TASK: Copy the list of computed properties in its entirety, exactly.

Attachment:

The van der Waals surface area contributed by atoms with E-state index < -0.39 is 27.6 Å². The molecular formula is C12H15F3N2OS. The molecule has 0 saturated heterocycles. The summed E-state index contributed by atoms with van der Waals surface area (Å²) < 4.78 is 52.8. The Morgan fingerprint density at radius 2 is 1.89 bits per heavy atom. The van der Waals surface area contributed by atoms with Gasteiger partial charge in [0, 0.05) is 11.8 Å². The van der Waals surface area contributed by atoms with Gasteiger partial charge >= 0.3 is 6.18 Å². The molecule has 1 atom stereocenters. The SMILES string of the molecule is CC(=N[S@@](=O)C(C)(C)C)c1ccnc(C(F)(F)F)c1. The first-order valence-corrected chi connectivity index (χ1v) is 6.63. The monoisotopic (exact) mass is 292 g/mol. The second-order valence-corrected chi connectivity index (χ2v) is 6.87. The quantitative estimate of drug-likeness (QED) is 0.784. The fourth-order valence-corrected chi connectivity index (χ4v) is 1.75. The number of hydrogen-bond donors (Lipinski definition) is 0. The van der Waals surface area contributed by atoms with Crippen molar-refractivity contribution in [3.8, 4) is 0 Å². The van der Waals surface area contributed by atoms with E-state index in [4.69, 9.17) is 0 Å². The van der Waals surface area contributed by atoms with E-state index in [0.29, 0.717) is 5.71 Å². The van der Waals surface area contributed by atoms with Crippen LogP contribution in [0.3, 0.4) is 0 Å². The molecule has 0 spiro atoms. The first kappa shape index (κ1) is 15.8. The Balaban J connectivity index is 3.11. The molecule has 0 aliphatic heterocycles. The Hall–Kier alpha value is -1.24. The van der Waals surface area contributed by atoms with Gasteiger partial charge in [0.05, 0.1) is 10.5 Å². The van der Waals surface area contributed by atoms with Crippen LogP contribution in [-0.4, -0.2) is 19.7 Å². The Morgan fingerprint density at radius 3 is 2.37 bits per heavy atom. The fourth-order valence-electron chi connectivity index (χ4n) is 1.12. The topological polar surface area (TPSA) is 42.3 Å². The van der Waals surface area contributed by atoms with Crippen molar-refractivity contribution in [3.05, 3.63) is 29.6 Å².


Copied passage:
The van der Waals surface area contributed by atoms with E-state index < -0.39 is 27.6 Å². The molecular formula is C12H15F3N2OS. The molecule has 0 saturated heterocycles. The summed E-state index contributed by atoms with van der Waals surface area (Å²) < 4.78 is 52.8. The Morgan fingerprint density at radius 2 is 1.89 bits per heavy atom. The van der Waals surface area contributed by atoms with Gasteiger partial charge in [0, 0.05) is 11.8 Å². The van der Waals surface area contributed by atoms with Gasteiger partial charge >= 0.3 is 6.18 Å². The molecule has 1 atom stereocenters. The SMILES string of the molecule is CC(=N[S@@](=O)C(C)(C)C)c1ccnc(C(F)(F)F)c1. The first-order valence-corrected chi connectivity index (χ1v) is 6.63. The monoisotopic (exact) mass is 292 g/mol. The second-order valence-corrected chi connectivity index (χ2v) is 6.87. The quantitative estimate of drug-likeness (QED) is 0.784. The fourth-order valence-corrected chi connectivity index (χ4v) is 1.75. The number of hydrogen-bond donors (Lipinski definition) is 0. The van der Waals surface area contributed by atoms with Crippen molar-refractivity contribution in [3.8, 4) is 0 Å². The van der Waals surface area contributed by atoms with E-state index in [4.69, 9.17) is 0 Å². The van der Waals surface area contributed by atoms with E-state index in [0.29, 0.717) is 5.71 Å². The van der Waals surface area contributed by atoms with Crippen LogP contribution in [0.3, 0.4) is 0 Å². The molecule has 0 spiro atoms. The first kappa shape index (κ1) is 15.8. The Balaban J connectivity index is 3.11. The molecule has 0 aliphatic heterocycles. The Hall–Kier alpha value is -1.24. The van der Waals surface area contributed by atoms with Gasteiger partial charge in [0.05, 0.1) is 10.5 Å². The van der Waals surface area contributed by atoms with Crippen LogP contribution in [-0.4, -0.2) is 19.7 Å². The Morgan fingerprint density at radius 3 is 2.37 bits per heavy atom. The fourth-order valence-electron chi connectivity index (χ4n) is 1.12. The topological polar surface area (TPSA) is 42.3 Å². The van der Waals surface area contributed by atoms with Crippen molar-refractivity contribution in [3.05, 3.63) is 29.6 Å².